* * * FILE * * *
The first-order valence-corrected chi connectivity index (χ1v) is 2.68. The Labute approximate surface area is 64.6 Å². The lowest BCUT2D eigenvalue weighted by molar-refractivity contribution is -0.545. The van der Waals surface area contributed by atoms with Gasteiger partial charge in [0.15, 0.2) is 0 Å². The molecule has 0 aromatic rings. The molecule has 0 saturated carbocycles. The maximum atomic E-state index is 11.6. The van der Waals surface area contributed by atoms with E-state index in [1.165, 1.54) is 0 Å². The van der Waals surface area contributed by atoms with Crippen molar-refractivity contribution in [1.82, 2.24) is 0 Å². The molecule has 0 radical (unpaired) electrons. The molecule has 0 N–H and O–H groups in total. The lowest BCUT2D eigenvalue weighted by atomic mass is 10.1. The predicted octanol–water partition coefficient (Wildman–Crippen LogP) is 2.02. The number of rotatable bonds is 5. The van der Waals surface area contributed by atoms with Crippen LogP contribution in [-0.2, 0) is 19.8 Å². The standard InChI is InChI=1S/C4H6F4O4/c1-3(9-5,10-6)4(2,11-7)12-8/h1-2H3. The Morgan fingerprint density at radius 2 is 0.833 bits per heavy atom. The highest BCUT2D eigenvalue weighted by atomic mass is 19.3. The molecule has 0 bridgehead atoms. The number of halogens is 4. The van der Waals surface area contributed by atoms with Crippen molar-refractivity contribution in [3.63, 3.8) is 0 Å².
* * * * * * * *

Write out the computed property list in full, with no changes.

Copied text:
The first-order valence-corrected chi connectivity index (χ1v) is 2.68. The Labute approximate surface area is 64.6 Å². The lowest BCUT2D eigenvalue weighted by molar-refractivity contribution is -0.545. The van der Waals surface area contributed by atoms with Gasteiger partial charge in [0.15, 0.2) is 0 Å². The molecule has 0 aromatic rings. The molecule has 0 saturated carbocycles. The maximum atomic E-state index is 11.6. The van der Waals surface area contributed by atoms with E-state index in [1.165, 1.54) is 0 Å². The van der Waals surface area contributed by atoms with Crippen molar-refractivity contribution in [1.82, 2.24) is 0 Å². The molecule has 0 radical (unpaired) electrons. The molecule has 0 N–H and O–H groups in total. The lowest BCUT2D eigenvalue weighted by atomic mass is 10.1. The predicted octanol–water partition coefficient (Wildman–Crippen LogP) is 2.02. The number of rotatable bonds is 5. The van der Waals surface area contributed by atoms with Crippen LogP contribution in [-0.2, 0) is 19.8 Å². The standard InChI is InChI=1S/C4H6F4O4/c1-3(9-5,10-6)4(2,11-7)12-8/h1-2H3. The Morgan fingerprint density at radius 2 is 0.833 bits per heavy atom. The highest BCUT2D eigenvalue weighted by atomic mass is 19.3. The molecule has 0 bridgehead atoms. The number of halogens is 4. The van der Waals surface area contributed by atoms with Crippen molar-refractivity contribution in [3.63, 3.8) is 0 Å².